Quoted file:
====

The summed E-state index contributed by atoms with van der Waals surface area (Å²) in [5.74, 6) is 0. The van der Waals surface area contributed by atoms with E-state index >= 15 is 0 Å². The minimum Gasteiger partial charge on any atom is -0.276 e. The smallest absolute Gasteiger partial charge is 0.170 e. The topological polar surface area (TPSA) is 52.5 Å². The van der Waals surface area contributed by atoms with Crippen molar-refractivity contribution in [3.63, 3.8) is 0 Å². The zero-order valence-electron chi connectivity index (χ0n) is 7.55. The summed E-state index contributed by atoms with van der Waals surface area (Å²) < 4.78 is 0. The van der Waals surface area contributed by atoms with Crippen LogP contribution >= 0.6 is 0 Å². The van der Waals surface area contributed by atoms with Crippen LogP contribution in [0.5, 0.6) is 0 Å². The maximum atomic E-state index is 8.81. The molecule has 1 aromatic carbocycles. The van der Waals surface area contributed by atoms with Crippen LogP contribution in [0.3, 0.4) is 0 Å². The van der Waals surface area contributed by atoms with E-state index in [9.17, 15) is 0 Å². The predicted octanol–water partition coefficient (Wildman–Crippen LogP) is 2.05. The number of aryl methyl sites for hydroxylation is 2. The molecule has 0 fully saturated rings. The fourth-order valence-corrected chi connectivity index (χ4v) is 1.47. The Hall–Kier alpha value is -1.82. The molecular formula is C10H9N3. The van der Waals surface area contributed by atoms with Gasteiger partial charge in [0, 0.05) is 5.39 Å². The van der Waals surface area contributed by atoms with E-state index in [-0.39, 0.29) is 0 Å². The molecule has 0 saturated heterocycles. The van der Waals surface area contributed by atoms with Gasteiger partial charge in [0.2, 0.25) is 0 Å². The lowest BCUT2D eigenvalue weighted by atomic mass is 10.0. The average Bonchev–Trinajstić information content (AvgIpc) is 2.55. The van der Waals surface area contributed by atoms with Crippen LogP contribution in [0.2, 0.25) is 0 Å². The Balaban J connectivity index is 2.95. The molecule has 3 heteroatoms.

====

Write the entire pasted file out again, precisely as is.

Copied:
The summed E-state index contributed by atoms with van der Waals surface area (Å²) in [5.74, 6) is 0. The van der Waals surface area contributed by atoms with E-state index >= 15 is 0 Å². The minimum Gasteiger partial charge on any atom is -0.276 e. The smallest absolute Gasteiger partial charge is 0.170 e. The topological polar surface area (TPSA) is 52.5 Å². The van der Waals surface area contributed by atoms with Crippen molar-refractivity contribution in [3.63, 3.8) is 0 Å². The zero-order valence-electron chi connectivity index (χ0n) is 7.55. The summed E-state index contributed by atoms with van der Waals surface area (Å²) < 4.78 is 0. The van der Waals surface area contributed by atoms with Crippen LogP contribution >= 0.6 is 0 Å². The van der Waals surface area contributed by atoms with Crippen LogP contribution in [0.5, 0.6) is 0 Å². The maximum atomic E-state index is 8.81. The molecule has 1 aromatic carbocycles. The van der Waals surface area contributed by atoms with Crippen LogP contribution in [0.3, 0.4) is 0 Å². The van der Waals surface area contributed by atoms with E-state index in [9.17, 15) is 0 Å². The predicted octanol–water partition coefficient (Wildman–Crippen LogP) is 2.05. The number of aryl methyl sites for hydroxylation is 2. The molecule has 0 fully saturated rings. The fourth-order valence-corrected chi connectivity index (χ4v) is 1.47. The Hall–Kier alpha value is -1.82. The molecular formula is C10H9N3. The van der Waals surface area contributed by atoms with Gasteiger partial charge in [0, 0.05) is 5.39 Å². The van der Waals surface area contributed by atoms with E-state index in [-0.39, 0.29) is 0 Å². The molecule has 0 saturated heterocycles. The van der Waals surface area contributed by atoms with Gasteiger partial charge in [0.2, 0.25) is 0 Å². The lowest BCUT2D eigenvalue weighted by atomic mass is 10.0. The average Bonchev–Trinajstić information content (AvgIpc) is 2.55. The van der Waals surface area contributed by atoms with Crippen LogP contribution in [0.2, 0.25) is 0 Å². The Balaban J connectivity index is 2.95. The molecule has 3 heteroatoms.